2. Have had a Traeger over 15 years. About a year ago had the control unit replaced (wore out) and still use it multiple times a week. Works well @250 °F and up, Never have had a failure to feed. Only problem has been at LOW temp cooking such as 180 °F where the fire dies and pellets continue to feed or the temp rises. I use it to Reverse Sear steaks. Thick steak(s) cooked @ 250 or 275 °F until internal temp is 125 °F then sear steak(s) on a top of line Weber (natural gas) grill's searing station. Also, the Traeger does fish splendidly. Prefer hamburgers on the Weber and also flanken cut short ribs also on the Weber done indirectly then seared.

    Dan Kurt

    1. Thanks for that input. Good to know they don't have the problem of the chips or pellets getting stuck. If I read you correctly about the fire going out when you cook near 180, that's why I use the side smoker. The chamber can't run that low, so with the side smoker box running, and just piping the smoke into the chamber, I can cold smoke things like salmon or bricks of cheese. Cold smoking is a whole 'nother thing. The wood chips won't smoke if I try to run the chamber below about 200.

      The advantage to the electric smoker is the thermostat works pretty consistently. A hurdle you have to know about is that chamber temperature isn't uniform; in the model I have, the heat tends to rise along the back wall of the chamber to a vent on top; consequently, on the bottom rack, where you think it's hottest by proximity to the heater, it's not. I have an external thermometer with a probe I leave near the front of the box on the bottom shelf (where I tend to be smoking things like last night's dinner). To get the temperature I want there, I need to set the thermostat about 25 degrees higher. One day, I moved that probe around in the chamber to map hot and cool spots and keep the map handy.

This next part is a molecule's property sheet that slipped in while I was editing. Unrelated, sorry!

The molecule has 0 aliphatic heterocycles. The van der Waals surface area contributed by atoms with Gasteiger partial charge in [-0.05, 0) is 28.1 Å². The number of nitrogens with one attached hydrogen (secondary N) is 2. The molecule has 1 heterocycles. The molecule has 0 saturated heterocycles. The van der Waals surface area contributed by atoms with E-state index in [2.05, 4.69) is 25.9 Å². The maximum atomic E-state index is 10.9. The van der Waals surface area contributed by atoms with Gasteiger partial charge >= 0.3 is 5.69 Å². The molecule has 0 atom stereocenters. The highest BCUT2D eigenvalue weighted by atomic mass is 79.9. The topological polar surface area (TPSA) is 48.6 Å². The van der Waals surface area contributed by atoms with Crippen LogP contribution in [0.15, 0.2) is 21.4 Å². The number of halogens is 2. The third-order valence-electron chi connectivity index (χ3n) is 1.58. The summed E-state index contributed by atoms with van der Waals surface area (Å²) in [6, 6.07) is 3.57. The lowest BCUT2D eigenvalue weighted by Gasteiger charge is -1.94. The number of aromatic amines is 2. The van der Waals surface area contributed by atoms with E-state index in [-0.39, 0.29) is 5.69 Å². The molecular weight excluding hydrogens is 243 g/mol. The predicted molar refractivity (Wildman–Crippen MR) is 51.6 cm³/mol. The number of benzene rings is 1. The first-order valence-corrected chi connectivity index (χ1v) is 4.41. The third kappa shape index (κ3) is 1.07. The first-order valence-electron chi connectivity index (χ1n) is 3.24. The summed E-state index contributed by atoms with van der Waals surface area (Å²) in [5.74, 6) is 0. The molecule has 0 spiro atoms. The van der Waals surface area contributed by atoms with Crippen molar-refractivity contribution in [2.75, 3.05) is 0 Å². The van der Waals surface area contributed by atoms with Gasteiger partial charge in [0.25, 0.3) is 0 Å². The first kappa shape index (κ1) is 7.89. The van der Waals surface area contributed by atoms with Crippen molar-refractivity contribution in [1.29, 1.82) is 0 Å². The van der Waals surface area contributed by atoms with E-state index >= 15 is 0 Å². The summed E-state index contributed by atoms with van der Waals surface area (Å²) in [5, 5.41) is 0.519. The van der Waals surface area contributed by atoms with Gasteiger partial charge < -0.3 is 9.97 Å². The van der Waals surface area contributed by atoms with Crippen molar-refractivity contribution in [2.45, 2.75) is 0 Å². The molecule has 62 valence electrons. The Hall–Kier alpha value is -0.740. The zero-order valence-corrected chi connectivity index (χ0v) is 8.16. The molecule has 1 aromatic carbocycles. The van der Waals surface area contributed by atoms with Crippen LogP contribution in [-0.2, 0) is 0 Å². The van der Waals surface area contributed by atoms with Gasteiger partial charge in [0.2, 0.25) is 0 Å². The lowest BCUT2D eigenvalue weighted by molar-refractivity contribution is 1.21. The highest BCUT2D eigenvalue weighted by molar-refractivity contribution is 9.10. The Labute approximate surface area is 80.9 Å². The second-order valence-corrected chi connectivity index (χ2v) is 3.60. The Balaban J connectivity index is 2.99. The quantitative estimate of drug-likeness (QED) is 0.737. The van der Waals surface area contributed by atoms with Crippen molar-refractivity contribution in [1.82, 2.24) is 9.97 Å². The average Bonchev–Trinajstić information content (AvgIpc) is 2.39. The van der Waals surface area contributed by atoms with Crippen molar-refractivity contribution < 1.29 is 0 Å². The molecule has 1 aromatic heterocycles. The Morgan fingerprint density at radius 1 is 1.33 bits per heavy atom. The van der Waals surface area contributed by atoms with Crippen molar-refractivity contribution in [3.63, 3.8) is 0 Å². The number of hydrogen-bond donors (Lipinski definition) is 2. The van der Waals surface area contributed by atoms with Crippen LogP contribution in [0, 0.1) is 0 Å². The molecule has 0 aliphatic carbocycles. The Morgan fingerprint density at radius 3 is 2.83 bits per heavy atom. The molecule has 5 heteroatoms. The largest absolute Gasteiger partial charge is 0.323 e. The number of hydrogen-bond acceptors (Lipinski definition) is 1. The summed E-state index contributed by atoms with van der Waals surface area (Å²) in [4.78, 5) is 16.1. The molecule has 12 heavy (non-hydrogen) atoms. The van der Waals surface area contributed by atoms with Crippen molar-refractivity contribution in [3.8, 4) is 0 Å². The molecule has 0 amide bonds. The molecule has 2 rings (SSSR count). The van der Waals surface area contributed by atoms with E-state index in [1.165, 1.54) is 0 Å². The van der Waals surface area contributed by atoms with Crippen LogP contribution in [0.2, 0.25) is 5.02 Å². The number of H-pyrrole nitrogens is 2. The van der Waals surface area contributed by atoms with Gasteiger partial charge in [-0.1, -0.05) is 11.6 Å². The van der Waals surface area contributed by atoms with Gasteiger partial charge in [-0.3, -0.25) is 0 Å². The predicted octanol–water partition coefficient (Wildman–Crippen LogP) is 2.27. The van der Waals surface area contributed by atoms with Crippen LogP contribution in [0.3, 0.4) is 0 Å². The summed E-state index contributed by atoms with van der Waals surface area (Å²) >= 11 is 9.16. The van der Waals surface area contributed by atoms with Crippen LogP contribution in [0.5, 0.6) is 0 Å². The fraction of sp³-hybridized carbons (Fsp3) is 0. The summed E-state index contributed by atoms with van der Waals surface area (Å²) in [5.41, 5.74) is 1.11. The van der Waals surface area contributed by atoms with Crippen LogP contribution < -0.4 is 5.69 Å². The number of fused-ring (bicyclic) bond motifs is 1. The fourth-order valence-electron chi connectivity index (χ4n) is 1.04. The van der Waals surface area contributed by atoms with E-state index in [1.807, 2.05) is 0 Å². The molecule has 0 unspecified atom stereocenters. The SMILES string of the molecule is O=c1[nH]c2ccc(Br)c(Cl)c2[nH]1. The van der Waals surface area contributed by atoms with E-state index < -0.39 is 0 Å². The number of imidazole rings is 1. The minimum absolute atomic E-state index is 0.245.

I have a Weber kettle grill and have had some mixed results with long, slow cooks using that, so I haven't hit the combination, yet.

    2. RE:: "If I read you correctly about the fire going out when you cook near 180"SG

      Exactly or the temp rises into the 300s °F for some reason. This was with the original controller. With the new controller I have not tried to do a low temp smoke. I actually love to do a hot smoke of a salmon @ 250 °F. Prefer the smoked salmon texture done at 250 °F to a cold smoked salmon. Had owned an electric cold smoker in the past but eventually gave it to Good Will.

      RE: Side Smoker

      My son who lives about a mile and a half away has a Side Smoker. He is a Ph.D. Mechanical Engineer Rocket Scientist that runs his side smoker like a rocket launch. He has two probe units each with two probes and monitors not only the meat but the temperature in multiple locations in the smoke chamber. He does Briskets, Pork Buts, Pork Ribs, and various types of Poultry. The best thing that he does is giant Beef ribs. A Beef Brisket Point comes in at a close second. Both cuts are oh so fatty and delicious when finished.

      Dan Kurt

    3. I use a large traeger with the digital controls to cook large cuts of meat and as an oven (cornbread, meat loaves, pizzas) in the summertime; I don't have issues with losing fire at all. I do religiously vacuum ash and pellet dust out of the combustion chamber, before firing it up, to maintain its longevity and function. Prime rib or whole briskets started smoking in the morning, parked out in the green yard so I can't burn down my casa, run fine all day while I'm at work. Holds enough pellets (15 lbs) for 12 hours-ish on 150/smoke, 6 hours-ish at 235 It is very sensitive to the wind here in eastern Oregon in the winter months. I prefer a gas grill for steaks or burgers; they are good cooked on the pellet grill but take longer than I have patience for.

  3. The pellet heat stoves are auger-driven, and they can go for a day or 2 unattended. They work on a thermostat, when it gets to cold, they add pellets and turn on an electric starter. Or some kind of starter.

    I know a couple of people who use them for supplemental heat in winter. They need to be cleaned regularly, but I don't hear complaints. (And I hear complaints about other stuff, so...)

    I would guess that the smokers work on the same principle, but I don't know that for a fact. The pellet grills are are too expensive for my blood.